A review of Ripple et al., World Scientists’ Warning of a Climate Emergency 2022, Bioscience, October 26, 2022.
The report opens, “We are now at “code red” on planet Earth. Humanity is unequivocally facing a climate emergency. The scale of untold human suffering, already immense, is rapidly growing with the escalating number of climate-related disasters. Therefore, we urge scientists, citizens, and world leaders to read this Special Report and quickly take the necessary actions to avoid the worst effects of climate change.
2022 marks the 30th anniversary of the “World Scientists’ Warning to Humanity,” signed by more than 1700 scientists in 1992. Since this original warning, there has been a roughly 40% increase in global greenhouse gas emissions. This is despite numerous written warnings from the Intergovernmental Panel on Climate Change and a recent scientists’ warning of a climate emergency with nearly 15,000 signatories from 158 countries (Ripple et al. 2020). Current policies are taking the planet to around 3 degrees Celsius warming by 2100, a temperature level that Earth has not experienced over the past 3 million years (Liu and Raftery 2021). The consequences of global heating are becoming increasingly extreme, and outcomes such as global societal collapse are plausible and dangerously underexplored (Kemp et al. 2022). Motivated by the moral urgency of this global crisis, here, we track recent climate-related disasters, assess planetary vital signs, and provide sweeping policy recommendations.”
Excerpts: “Climate change has increased the frequency and intensity of severe weather events across the world… We are now regularly seeing events and disasters that previously occurred only rarely… In the summer of 2022, one third of Pakistan was flooded, displacing 33 million people and affecting 16 million children… terrifying wildfires in Europe, back-to-back cyclones and subsequent flooding in eastern Australia, numerous rivers drying up in China and Europe, an extraordinarily intense hurricane striking the Southeastern United States, powerful storms and extensive flooding in Bangladesh and India, megafires and a continuation of the decadal drought in the western United States, a massive flood that closed Yellowstone National Park, and unusually severe heat waves or “heat domes” in many parts of the Northern Hemisphere…”
Sixteen of thirty-five planetary vital signs are at record extremes; “Three major greenhouse gases—carbon dioxide, methane, and nitrous oxide—all set new year-to-date records for atmospheric concentrations in 2022… Ocean heat content rose greatly in 2021 and is now at a record high… The number of extremely hot days has nearly doubled since 1980… Globally, roughly 500,000 deaths between 2000 and 2019 were heat related… Impacts may not track linearly with global heating. Models indicate that this leaping pattern or threshold response may be the case in the United States for both the area burned by wildfires and the number of inland floods that have caused at least US$1 billion dollars in damages… global wildfire activity appears to be exhibiting a rapid increase since 2009.”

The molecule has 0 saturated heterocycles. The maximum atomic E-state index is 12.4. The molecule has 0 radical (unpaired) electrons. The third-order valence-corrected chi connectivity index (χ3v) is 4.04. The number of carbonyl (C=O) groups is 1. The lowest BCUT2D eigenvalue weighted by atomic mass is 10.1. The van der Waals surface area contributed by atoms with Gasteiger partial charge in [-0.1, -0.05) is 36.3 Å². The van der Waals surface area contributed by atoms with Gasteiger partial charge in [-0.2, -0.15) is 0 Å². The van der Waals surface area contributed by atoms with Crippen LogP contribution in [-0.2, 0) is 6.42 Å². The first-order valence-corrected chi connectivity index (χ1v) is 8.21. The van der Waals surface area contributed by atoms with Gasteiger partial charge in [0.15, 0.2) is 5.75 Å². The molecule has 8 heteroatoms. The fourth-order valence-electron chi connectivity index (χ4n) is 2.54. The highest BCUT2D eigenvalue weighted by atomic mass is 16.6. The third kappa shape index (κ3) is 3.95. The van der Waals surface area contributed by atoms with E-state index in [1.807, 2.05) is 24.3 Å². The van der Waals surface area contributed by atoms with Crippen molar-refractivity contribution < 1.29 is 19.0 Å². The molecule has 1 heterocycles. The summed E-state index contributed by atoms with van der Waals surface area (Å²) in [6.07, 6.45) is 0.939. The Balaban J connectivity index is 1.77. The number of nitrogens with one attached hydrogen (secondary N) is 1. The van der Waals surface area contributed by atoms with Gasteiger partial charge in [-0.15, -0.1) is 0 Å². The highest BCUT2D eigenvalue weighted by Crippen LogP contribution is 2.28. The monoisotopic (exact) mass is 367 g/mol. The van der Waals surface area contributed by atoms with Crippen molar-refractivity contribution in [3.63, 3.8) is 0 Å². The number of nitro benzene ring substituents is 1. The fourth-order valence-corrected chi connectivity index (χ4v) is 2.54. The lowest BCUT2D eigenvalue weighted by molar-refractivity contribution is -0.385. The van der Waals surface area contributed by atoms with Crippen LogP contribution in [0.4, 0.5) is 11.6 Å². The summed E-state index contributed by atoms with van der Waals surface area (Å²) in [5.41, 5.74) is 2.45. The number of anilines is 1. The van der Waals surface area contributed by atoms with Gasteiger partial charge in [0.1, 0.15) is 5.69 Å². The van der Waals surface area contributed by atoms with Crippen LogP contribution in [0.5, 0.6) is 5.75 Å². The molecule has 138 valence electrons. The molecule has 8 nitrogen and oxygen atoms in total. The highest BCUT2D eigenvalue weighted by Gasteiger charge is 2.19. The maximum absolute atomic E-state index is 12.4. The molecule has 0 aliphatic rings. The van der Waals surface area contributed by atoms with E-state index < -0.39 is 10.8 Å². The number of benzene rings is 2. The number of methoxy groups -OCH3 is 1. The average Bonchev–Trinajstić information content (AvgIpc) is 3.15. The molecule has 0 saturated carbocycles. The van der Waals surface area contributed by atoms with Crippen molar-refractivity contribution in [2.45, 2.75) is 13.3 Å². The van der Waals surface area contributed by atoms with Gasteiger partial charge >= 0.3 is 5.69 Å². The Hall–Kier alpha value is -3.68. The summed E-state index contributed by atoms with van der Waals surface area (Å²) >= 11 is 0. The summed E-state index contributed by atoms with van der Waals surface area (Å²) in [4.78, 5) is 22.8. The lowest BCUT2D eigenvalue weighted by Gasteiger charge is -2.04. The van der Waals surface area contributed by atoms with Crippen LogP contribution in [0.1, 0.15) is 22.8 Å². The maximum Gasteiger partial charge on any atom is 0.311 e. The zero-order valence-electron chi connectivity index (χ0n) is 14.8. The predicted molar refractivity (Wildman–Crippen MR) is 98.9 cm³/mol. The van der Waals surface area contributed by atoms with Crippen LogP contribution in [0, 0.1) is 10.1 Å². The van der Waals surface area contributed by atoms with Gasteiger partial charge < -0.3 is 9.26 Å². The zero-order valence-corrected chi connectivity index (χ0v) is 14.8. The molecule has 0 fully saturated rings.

Feedback loops are upon us; “Rising temperatures increase the risks of feedback loops and tipping points being triggered, including permafrost thawing and Amazon forest dieback… Higher temperatures will increase the risk of cascading effects such as disease and conflict, as well as heighten the probability of and our vulnerability to other catastrophic threats… The increasing frequency and intensity of climate disasters emphasizes the need for immediate mitigation and adaptation… In addition to protecting nature, including forests, efforts should be made to explore the potential of effective carbon dioxide removal strategies, which can help cool the planet in the long term by countering historical emissions.”
Conclusion; “We are now in a major climate crisis and global catastrophe with far worse in store if we continue with business as usual… There is more at stake today than at any time since the advent of the stable climate system that has supported us for more than 10,000 years… We stand at the precipice, with the opportunity to make such an immense difference for life on Earth… The very future of humanity depends on the creativity, moral fiber, and perseverance of the 8 billion of us on the planet now… We must equitably reduce ecological overshoot and immediately pursue massive-scale climate change mitigation and adaptation. This is the only way we can limit the near-term damage, preserve nature, avoid untold human suffering, and give future generations the opportunities they deserve.”
Ripple et al., World Scientists’ Warning of a Climate Emergency 2022, Bioscience, October 26, 2022.